This is an abbreviated version of a longer article published in Police News journal, August 2016. Written by Geoff Armstrong.
Ted Larkin is widely credited with having spear-headed the movement to form a union for NSW Police officers in 1914.
Edward Rennix Larkin (‘Rennix’ was his mother’s maiden name) achieved much in his short life.
He was born, the son of a miner, at Lambton, near Newcastle, in the first week of January 1880. After his family moved to Sydney, he earned a scholarship to St Joseph’s College at Hunters Hill. He was briefly a railway worker, joined the staff of the Yearbook of Australia and became a policeman.
He was a keen debater, swimmer, boxer and a rugby footballer good enough to play for Australia. He was the first full-time secretary of the NSW Rugby League and member of state parliament, a Labor man in a conservative electorate. He actively promoted the concept of a police association in NSW.
In August 1914, as soon it was announced Australia was at war, he had made plans to enlist. He was the father of two sons, aged six and two, but explained, “I cannot engage in the work of recruiting and urge others to enlist unless I do so myself.” As the Member for Willoughby, he could have sought rank; instead, Larkin entered the army as a private. Within 48 hours, he was promoted to sergeant. Soon, he might have been second guessing what he had done.
“We have been silly enough to think that the Australian Army had been democratised,” he wrote from Egypt.
“There was never a greater delusion. Class is everything for advancement …Suffice it to say that there would be very few here if the men were free to leave or had anticipated how they were to be treated.”
Larkin contracted a virus so severe he was reputedly offered the chance to be invalided home. He declined.
In another letter home, he derided the politicians who had not followed him into battle, calling them “rotters who think only of themselves”.
He was a member of the 1st Battalion, which was not among the first to land at Gallipoli but was soon rushed into the fray. He didn’t survive long; slaughtered as he led his men over Plateau 400 towards an area that would become known as Lone Pine.
For a while, there was much conjecture about exactly what happened to him. It will never be known absolutely for sure. What is beyond doubt is that, as is documented in official records, he displayed “conspicuous gallantry”.
Private Harold Cavill, a bugler in the 2nd battalion, recorded what he’d heard of Larkin’s demise in his diary, which was reproduced for public consumption in 1916:
Wounded and dying he lay, yet when the stretcher-bearers came to carry him in, he waved them on, saying, ‘There’s plenty worse than me out there.’ Later, they found him — dead.
Corporal Charles Lawler, who smashed an index finger so badly he was invalided out of the war within a week of the landing, told the Newcastle Morning Herald in an interview published on 12 August 1915, that he was only “five yards” from Larkin and “well up in front” when the sergeant died:
It must have been shrapnel that got him. We were charging under bursts of shrapnel and there was very little rifle fire.
Sergeant Harry Sparks, who was in the 1st Battalion, provided his version of events in a letter to Charlie Ford, a prominent North Sydney rugby league official. Sparks recalled that “the night before we left the ship to commence operations, Ted and I had a long talk, and amongst other things he remarked that there would surely be a great scramble for his constituency of Willoughby if he went under”. He also described how Larkin had an early narrow escape when, shortly after landing, “the pannikin hanging to his gear got in the way of a bullet…”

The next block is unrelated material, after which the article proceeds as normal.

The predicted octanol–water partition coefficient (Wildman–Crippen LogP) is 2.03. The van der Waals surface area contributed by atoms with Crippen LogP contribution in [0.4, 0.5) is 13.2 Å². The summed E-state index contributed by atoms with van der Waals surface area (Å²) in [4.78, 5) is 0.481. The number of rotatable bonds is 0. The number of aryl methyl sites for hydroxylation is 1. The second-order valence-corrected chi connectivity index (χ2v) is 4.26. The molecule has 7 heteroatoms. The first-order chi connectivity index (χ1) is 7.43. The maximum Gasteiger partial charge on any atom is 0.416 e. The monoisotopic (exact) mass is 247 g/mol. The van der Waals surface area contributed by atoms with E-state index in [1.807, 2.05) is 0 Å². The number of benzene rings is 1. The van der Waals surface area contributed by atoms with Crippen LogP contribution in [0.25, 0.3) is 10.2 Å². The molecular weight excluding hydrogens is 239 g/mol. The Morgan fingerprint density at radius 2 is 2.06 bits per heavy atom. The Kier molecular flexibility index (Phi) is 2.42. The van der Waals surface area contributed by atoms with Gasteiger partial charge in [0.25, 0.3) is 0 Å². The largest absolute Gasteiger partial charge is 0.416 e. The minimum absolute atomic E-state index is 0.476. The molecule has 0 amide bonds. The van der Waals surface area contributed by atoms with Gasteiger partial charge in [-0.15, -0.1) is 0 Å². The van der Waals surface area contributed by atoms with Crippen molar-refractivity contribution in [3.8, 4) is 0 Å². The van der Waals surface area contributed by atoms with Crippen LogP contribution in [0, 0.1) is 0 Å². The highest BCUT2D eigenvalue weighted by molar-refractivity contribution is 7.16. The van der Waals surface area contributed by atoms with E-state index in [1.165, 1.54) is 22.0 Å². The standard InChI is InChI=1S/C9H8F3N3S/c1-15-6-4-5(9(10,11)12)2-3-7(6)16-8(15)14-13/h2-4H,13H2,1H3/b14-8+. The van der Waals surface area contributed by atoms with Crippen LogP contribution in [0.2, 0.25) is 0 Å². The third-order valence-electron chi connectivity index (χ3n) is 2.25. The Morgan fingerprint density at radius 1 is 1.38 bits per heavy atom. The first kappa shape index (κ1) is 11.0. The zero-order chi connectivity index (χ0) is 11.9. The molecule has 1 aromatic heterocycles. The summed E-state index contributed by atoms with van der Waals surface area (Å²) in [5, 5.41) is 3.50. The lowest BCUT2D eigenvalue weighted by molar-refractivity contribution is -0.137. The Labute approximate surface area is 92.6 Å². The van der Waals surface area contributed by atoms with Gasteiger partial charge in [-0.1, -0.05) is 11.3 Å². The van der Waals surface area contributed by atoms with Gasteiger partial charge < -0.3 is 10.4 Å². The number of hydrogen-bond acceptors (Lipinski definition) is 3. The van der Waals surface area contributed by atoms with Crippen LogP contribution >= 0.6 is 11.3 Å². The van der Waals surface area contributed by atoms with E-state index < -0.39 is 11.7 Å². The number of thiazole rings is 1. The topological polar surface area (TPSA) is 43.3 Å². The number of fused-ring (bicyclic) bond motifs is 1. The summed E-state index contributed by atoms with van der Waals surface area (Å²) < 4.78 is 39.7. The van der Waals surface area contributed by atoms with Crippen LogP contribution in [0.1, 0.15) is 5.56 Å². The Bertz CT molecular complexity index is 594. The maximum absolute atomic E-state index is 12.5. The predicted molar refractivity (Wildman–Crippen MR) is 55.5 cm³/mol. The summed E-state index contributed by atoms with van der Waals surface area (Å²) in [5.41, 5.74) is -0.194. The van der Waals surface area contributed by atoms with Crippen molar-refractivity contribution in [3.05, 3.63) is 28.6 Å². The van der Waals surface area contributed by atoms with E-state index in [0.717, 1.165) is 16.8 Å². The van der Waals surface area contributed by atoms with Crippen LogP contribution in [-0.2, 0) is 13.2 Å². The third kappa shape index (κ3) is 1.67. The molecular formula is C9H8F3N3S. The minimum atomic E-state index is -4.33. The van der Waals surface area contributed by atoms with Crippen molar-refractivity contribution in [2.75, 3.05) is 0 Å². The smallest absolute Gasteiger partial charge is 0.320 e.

I was with Ted in a hot corner, and as he was in charge, he gave the order to advance, which was done rapidly with bayonets fixed. We got amongst the enemy’s trenches which had been evacuated owing to our hurried visit. We stayed there until shelled out ...
According to Sparks’ account, he was leading one section of soldiers; Larkin was commanding another team.
Eventually, they were separated. “Ted fell with his lads right in front of the argument,” he wrote.
Larkin’s remains were not recovered until the armistice of 24 May, near ground the Anzacs had named the ‘Pimple’. So severe were his wounds erroneous rumours spread from Gallipoli to the streets of Sydney that the Turks had mutilated his body; so toxic were these rumours, the army felt it necessary to issue an official denial from Captain Charles Bean, their press officer on the frontline.
Bean’s cable, in which he described Larkin as “a fine man and a brave soldier”, was published on the front page of Sydney’s Evening News of 29 June. In his official history of Australia in the Great War, Bean concluded Larkin was cut down by “machine-gun bullets”. The rumours his corpse had been attacked by Turkish bayonets might have come from traumatised soldiers unfamiliar with the carnage modern ammunition could cause when fired relentlessly from close range.
Most likely, when the stretcher-bearer offered to help the stricken former Test forward, they both must have known he was done for.
Larkin’s casualty form held at the National Archives in Canberra states his remains were buried by the revered Salvation Army padre, William McKenzie, in or close to the ‘Valley of Death’, now more commonly known as ‘Shrapnel Valley’ or ‘Shrapnel Gully’.
Soldiers who arrived later in the campaign would write home to say they had stopped by the grave. But the cross planted to mark his resting place did not survive and Larkin’s ultimate sacrifice is now remembered at the Lone Pine Memorial, as one of the almost 5000 Australian or New Zealand Gallipoli victims who either have no known resting place or who were buried at sea.